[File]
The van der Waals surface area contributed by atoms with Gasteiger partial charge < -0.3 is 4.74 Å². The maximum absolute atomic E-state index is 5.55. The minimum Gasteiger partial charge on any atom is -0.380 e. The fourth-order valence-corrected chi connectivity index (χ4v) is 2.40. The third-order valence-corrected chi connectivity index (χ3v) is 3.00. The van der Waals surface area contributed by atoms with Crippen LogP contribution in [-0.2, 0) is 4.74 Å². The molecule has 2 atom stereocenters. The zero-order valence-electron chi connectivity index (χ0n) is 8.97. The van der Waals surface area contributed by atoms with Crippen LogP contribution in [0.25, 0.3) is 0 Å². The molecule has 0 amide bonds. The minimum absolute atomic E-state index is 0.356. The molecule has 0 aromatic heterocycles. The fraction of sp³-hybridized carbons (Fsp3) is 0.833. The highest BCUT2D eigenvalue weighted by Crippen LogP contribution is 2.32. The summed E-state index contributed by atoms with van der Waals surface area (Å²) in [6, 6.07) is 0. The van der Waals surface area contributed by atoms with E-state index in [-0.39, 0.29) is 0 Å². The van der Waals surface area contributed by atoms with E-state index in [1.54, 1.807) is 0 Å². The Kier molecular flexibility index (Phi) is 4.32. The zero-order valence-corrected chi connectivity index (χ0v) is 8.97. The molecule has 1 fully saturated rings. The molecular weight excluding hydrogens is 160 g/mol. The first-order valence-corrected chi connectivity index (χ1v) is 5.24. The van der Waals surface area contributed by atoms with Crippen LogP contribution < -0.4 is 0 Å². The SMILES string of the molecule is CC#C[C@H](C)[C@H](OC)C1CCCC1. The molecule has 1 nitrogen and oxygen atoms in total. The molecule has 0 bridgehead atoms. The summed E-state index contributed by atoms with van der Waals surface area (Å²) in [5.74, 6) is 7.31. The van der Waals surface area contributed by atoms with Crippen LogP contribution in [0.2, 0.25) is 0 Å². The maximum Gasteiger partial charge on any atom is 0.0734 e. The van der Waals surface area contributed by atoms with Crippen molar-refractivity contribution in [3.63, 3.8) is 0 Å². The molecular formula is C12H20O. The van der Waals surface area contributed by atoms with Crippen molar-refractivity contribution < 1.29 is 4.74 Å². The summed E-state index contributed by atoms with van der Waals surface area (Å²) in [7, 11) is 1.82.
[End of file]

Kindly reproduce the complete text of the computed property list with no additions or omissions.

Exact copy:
The van der Waals surface area contributed by atoms with Gasteiger partial charge < -0.3 is 4.74 Å². The maximum absolute atomic E-state index is 5.55. The minimum Gasteiger partial charge on any atom is -0.380 e. The fourth-order valence-corrected chi connectivity index (χ4v) is 2.40. The third-order valence-corrected chi connectivity index (χ3v) is 3.00. The van der Waals surface area contributed by atoms with Crippen LogP contribution in [-0.2, 0) is 4.74 Å². The molecule has 2 atom stereocenters. The zero-order valence-electron chi connectivity index (χ0n) is 8.97. The van der Waals surface area contributed by atoms with Crippen LogP contribution in [0.25, 0.3) is 0 Å². The molecule has 0 amide bonds. The minimum absolute atomic E-state index is 0.356. The molecule has 0 aromatic heterocycles. The fraction of sp³-hybridized carbons (Fsp3) is 0.833. The highest BCUT2D eigenvalue weighted by Crippen LogP contribution is 2.32. The summed E-state index contributed by atoms with van der Waals surface area (Å²) in [6, 6.07) is 0. The van der Waals surface area contributed by atoms with E-state index in [-0.39, 0.29) is 0 Å². The van der Waals surface area contributed by atoms with E-state index in [1.54, 1.807) is 0 Å². The Kier molecular flexibility index (Phi) is 4.32. The zero-order valence-corrected chi connectivity index (χ0v) is 8.97. The molecule has 1 fully saturated rings. The molecular weight excluding hydrogens is 160 g/mol. The first-order valence-corrected chi connectivity index (χ1v) is 5.24. The van der Waals surface area contributed by atoms with Crippen LogP contribution < -0.4 is 0 Å². The SMILES string of the molecule is CC#C[C@H](C)[C@H](OC)C1CCCC1. The molecule has 1 nitrogen and oxygen atoms in total. The molecule has 0 bridgehead atoms. The summed E-state index contributed by atoms with van der Waals surface area (Å²) in [5.74, 6) is 7.31. The van der Waals surface area contributed by atoms with Crippen LogP contribution in [0.2, 0.25) is 0 Å². The maximum Gasteiger partial charge on any atom is 0.0734 e. The van der Waals surface area contributed by atoms with Crippen molar-refractivity contribution in [3.63, 3.8) is 0 Å². The molecular formula is C12H20O. The van der Waals surface area contributed by atoms with Crippen molar-refractivity contribution < 1.29 is 4.74 Å². The summed E-state index contributed by atoms with van der Waals surface area (Å²) in [7, 11) is 1.82.